A plant kept in our gardens, but much more resembling the wild mint last described, than the spear mint, both in form and qualities. It grows two feet and a half high. The stalk is square and firm, upright, and of a pale green; the leaves stand two at each joint: they are broad, not very long, of a dark green, and serrated deeply at the edges. The flowers grow in thick spikes, but not very long ones, they are large, and of a pale red. The whole plant has an agreeable quick smell, and a hot taste like pepper, but not disagreeable.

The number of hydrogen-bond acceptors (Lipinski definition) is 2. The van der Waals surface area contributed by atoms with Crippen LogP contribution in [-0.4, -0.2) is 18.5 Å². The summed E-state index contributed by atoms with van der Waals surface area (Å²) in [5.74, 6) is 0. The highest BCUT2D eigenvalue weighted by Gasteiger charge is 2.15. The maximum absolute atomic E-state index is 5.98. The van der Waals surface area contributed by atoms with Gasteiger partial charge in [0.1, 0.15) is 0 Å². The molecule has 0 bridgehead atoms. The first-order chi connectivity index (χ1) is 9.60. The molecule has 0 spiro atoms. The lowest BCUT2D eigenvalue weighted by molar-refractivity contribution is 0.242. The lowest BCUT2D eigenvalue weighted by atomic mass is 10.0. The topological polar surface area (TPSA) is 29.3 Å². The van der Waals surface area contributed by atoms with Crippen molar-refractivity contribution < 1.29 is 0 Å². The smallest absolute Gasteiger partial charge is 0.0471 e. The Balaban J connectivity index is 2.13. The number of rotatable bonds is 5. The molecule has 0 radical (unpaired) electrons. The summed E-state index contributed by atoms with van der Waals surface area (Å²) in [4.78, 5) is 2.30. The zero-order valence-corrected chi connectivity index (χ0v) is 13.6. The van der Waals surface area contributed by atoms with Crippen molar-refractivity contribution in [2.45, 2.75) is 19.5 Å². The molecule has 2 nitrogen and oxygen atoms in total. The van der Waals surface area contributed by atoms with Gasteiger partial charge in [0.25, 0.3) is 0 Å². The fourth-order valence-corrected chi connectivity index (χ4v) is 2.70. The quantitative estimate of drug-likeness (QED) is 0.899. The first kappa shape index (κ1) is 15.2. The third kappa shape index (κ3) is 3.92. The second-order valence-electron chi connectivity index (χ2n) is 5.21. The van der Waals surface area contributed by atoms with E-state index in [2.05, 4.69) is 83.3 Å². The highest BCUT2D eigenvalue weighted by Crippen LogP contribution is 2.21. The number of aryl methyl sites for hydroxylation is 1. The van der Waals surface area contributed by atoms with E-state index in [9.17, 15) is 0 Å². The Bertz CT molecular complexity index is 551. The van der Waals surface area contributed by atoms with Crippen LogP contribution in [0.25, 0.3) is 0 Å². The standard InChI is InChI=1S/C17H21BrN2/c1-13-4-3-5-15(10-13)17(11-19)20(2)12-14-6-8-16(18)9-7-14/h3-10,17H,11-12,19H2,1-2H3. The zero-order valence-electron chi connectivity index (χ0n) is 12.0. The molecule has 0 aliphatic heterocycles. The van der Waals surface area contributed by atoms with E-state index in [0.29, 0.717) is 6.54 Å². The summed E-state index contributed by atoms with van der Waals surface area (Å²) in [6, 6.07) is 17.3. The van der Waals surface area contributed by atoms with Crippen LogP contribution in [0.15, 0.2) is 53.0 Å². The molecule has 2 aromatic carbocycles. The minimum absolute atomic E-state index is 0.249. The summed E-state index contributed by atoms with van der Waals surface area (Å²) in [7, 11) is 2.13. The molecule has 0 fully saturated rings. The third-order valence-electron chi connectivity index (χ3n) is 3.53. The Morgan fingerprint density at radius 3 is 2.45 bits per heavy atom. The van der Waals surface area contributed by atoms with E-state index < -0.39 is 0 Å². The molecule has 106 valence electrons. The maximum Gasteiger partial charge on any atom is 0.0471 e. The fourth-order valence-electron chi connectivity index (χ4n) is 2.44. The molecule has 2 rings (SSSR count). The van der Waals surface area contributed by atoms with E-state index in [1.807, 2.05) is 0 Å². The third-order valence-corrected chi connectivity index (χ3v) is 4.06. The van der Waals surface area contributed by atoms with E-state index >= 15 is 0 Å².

The whole plant is used fresh or dried; but the best way is to give the distilled water. It cures the colic, often almost instantaneously, and it is good against the gravel.